|Name: Allan Bloom|
|Birth: September 14, 1930 Indianapolis, Indiana, United States|
|Death: October 7, 1992 Chicago, Illinois, United States|
|School/tradition: Continental Philosophy, Platonism, Conservatism|
|Greek philosophy, History of philosophy, Political philosophy, Nihilism, Continental philosophy, Politics|
|Great Books, Socratic Irony|
|Pre-Socratics, Socrates, Plato, Machiavelli, William Shakespeare, Jean-Jacques Rousseau, Friedrich Nietzsche, Martin Heidegger, Leo Strauss||Francis Fukuyama, Thomas Pangle, Harvey C. Mansfield, Paul Wolfowitz, Alan Keyes|
Allan David Bloom (September, 14, 1930 in Indianapolis, Indiana – October 7, 1992 in Chicago, Illinois) was an American philosopher, essayist and academic. Bloom championed the idea of "Great Books" education, as did his mentor Leo Strauss. Late in his career he became famous for his scathing criticism of contemporary American higher education in his bestselling 1987 book, The Closing of the American Mind. In the book Bloom argued that the result of the post-modern and multicultural trends in late twentieth century American academia, grounded in a Nietzschean relativism, and coupled with the sexual revolution, had left students spiritually impoverished.
Allan Bloom was an only child born to social worker parents in Indianapolis. As a thirteen year old, he read a Readers Digest article about the University of Chicago and told his parents he wanted to attend; his parents thought it was unreasonable and did not encourage his hopes. Yet several years later, when his family moved to Chicago in 1944, his parents met a psychiatrist and family friend whose son was enrolled in the University of Chicago’s humanities program for gifted students. In 1946 Bloom was accepted to the same program and spent the next decade of his life enrolled at the university in Chicago’s Hyde Park neighborhood. This began his life-long passion for the "idea" of the university.
In the preface to Giants and Dwarfs: Essays, 1960-1990, he stated that his education "began with Sigmund Freud and ended with Plato." The theme of this education was self-knowledge, or self-discovery–an idea that Bloom would later write seemed impossible to conceive of for a Midwestern American boy. He credits Leo Strauss as the teacher who made this endeavor possible for him.
After earning his bachelor’s degree he enrolled in the Committee on Social Thought, where he was assigned Classicist David Grene as tutor. Grene recalled Bloom as an energetic and humorous student completely dedicated to reading the classics, but with no definite career ambitions. The Committee on Social Thought was an unique interdisciplinary program that attracted a small number of students due to its rigorous academic requirements and lack of clear employment opportunities after graduation. . Bloom earned his Ph.D. from the Committee on Social Thought of the University of Chicago in 1955.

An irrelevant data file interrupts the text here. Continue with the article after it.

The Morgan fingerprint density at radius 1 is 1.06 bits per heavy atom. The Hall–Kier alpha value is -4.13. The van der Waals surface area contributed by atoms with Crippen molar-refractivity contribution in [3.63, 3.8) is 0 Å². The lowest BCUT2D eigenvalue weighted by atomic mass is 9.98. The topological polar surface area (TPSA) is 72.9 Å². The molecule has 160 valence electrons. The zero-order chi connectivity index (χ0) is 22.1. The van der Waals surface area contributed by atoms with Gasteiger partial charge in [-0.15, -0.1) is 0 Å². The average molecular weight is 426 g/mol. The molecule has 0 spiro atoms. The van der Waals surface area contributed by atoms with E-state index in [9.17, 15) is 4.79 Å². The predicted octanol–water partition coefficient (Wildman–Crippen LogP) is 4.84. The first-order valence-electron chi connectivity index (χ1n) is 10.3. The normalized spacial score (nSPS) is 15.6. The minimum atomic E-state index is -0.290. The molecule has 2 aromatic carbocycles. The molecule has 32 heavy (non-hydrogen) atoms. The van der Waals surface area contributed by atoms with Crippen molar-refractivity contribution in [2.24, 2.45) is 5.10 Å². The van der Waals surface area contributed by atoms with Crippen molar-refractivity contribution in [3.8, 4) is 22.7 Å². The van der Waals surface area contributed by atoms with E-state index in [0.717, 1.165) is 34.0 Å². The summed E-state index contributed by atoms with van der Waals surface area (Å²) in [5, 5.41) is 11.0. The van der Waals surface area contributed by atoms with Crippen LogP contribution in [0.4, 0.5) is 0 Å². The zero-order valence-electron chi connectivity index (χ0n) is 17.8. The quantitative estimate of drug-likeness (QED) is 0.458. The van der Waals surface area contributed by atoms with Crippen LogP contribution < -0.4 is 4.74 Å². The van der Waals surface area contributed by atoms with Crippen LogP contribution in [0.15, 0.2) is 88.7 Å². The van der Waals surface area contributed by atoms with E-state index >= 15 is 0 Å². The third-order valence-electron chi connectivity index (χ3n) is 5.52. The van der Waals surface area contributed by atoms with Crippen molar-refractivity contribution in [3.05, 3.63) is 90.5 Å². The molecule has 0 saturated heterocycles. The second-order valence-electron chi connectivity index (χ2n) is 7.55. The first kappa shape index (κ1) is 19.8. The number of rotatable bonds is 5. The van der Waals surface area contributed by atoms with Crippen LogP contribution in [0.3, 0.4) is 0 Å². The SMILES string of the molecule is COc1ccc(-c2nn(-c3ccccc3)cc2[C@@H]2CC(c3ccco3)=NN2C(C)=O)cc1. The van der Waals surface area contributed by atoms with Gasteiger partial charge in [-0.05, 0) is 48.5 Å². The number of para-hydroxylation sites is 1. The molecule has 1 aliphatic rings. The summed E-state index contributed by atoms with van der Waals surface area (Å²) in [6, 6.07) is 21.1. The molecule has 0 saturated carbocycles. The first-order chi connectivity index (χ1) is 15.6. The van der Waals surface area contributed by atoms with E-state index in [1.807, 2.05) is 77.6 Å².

Bloom studied and taught abroad in Paris (1953-55) and Germany (1957). Upon returning to the United States he taught adult education students at the University of Chicago with his friend Werner J. Dannhauser, author of Nietzsche's View of Socrates. Bloom later taught at Yale, Cornell, Tel Aviv University and the University of Toronto, before returning to the University of Chicago.
In 1963, as a Professor at Cornell, Allan Bloom served as a faculty member of the Telluride Association. The organization aims to foster an everyday synthesis of self-governance and intellectual inquiry that enables students to develop their potential for leadership and public service. The students receive free room and board in the Telluride House on the Cornell University campus and run the house themselves, hiring staff, supervising maintenance and organizing seminars. Bloom had a major influence on several residents of Telluride House, including Paul Wolfowitz, one of the founding members of both the Project for the New American Century and the New Citizenship Project.
During 1968, he published his most significant work of philosophical translation and interpretation, a translation of Plato's Republic. According to online bookseller Alibris, "it is the first translation of Plato's Republic that attempts to be strictly literal, the volume has been long regarded as the closest and best English translation available." Although the translation is not universally accepted, Bloom strove to act as a "matchmaker" between readers and the texts he translated and interpreted. He repeated this effort while working as a professor at the University of Toronto in 1978, translating Jean-Jacques Rousseau's Emile: Or, On Education. Bloom was an editor for the scholarly journal Political Theory as well as a contributor to History of Political Philosophy (edited by Joseph Cropsey and Leo Strauss) among many other publications during his years of academic teaching. Bloom also translated and commented upon Rousseau's "Letter to D'Alembert On the Theater" which relied heavily upon Plato's Laws.